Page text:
SIX Oxfordshire groups have been given a prestigious Queen’s Award for outstanding voluntary service.

The county groups have all received the highest award for volunteer groups, which is handed out to organisations around the country to recognise contributions to local communities.

Representatives from the groups attended a garden party at Buckingham Palace in May, before the official announcement was confirmed today.

Lord-Lieutenant of Oxfordshire, Tim Stevenson OBE, announced that Children Heard and Seen; Children’s Benefactors Board for The Oxford Children’s Hospital; Oxfordshire Lowland Search and Rescue; the OYAP Trust; The Abingdon Bridge (TAB) and The Wallingford Historical and Archaeological Society (TWHAS) have each been recognised with the award.

Mr Stevenson said: "I am delighted that the hard work and dedication of these groups has been recognised by this prestigious award."

The Queen's Award for Voluntary Service was created in 2002 to celebrate the anniversary of The Queen's coronation and is seen as the ‘MBE for volunteer groups’, with 281 awards given out nationally this year.

Formed in 2007, The Oxford Hospitals Charity Children’s Benefactors’ Board, aims to provide vital clinical equipment to local children’s wards and has helped raise over £2 million for children’s services across Oxfordshire.

Lady Pippa Baldry, Chair of the Board, said: “We are absolutely delighted that the Children’s Benefactors’ Board has been recognised for their decade of service with this prestigious honour.

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“All the members of the Children’s Benefactors’ Board are united by the same goal – to improve the lives of young patients in hospital throughout Oxfordshire, and have all given many hours and countless amounts of enthusiasm to make this possible."

Also supporting young people is Children Heard and Seen, who have been recognised for supporting children who have a parent in prison.

Likewise, the rapidly expanding TAB group provides help to vulnerable young people around Abingdon who face challenges ranging from personal anxiety arising from social media to those trying to overcome drug and alcohol issues.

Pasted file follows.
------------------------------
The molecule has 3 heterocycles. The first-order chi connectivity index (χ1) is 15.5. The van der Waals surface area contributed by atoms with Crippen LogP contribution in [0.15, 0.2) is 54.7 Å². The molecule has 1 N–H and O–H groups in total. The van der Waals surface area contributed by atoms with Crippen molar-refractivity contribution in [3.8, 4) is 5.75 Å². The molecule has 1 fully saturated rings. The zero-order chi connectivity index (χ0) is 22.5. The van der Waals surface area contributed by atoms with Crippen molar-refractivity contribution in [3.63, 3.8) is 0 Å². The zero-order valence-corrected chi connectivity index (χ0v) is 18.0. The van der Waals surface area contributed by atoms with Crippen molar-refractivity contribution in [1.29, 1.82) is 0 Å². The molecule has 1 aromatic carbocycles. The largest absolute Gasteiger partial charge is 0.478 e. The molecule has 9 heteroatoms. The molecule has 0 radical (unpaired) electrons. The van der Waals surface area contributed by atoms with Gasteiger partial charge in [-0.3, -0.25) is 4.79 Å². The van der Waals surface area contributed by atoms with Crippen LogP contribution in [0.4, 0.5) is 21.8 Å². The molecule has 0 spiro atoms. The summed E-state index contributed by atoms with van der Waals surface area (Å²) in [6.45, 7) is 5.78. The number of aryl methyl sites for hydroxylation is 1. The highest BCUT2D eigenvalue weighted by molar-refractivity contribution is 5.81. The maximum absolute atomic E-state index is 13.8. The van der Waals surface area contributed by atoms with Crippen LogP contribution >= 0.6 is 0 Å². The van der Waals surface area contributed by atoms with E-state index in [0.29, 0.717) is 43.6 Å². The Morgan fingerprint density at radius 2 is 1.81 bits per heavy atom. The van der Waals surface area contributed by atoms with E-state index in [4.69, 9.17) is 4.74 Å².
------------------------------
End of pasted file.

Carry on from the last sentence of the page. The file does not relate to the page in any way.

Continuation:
The charity employs qualified and highly experienced counsellors and youth workers to provide one to one counselling to 40 youngsters each week.

Chair Christopher Bryan said all the trustees were ‘more than a little shocked and surprised’ by the ‘great honour’, adding that they were ‘enormously grateful to their volunteers’.

Meanwhile, Oxfordshire Lowland Search and Rescue, which provides life-saving search and rescue services across the county, is ‘delighted’ to receive the award.

Chairman David Woodgate explained: “This will be tremendously important to all our volunteers to receive this recognition, especially as we often cannot openly talk about the work we do, due to the vulnerable people we help.

“It is particularly meaningful to receive it this year, just over a decade after being formed and now with over 500 searches for missing people in Oxfordshire and the surrounding areas.”

In Wallingford, one local society aims to make history and archaeology accessible to all.

TWHAS’ long-running 'Burh to Borough' Project has raised awareness of the town’s rich medieval history, which led to the first ever Urban Test Pit programme, known as the TWHAS Garden Archaeology Project.

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Now approaching its 100th excavation, the society’s work has allowed the whole community to become involved and put work on display in the town museum.

Founding member Judy Dewey said the society was ‘thrilled’ by the special recognition.

Elsewhere, Bicester-based OYAP Trust uses the arts and creativity as tools for young people to explore and demonstrate their own talents.

Founder Helen Le Brocq said: “We have worked with thousands of children across Bicester since we set up OYAP 21 years ago so to receive this award this year is truly the best 21st birthday present ever.”

Any group doing volunteer work that provides a social, economic or environmental service to the local community can be nominated for the award next year.

Visit for more information - submissions need to be received no later than Friday, September 13.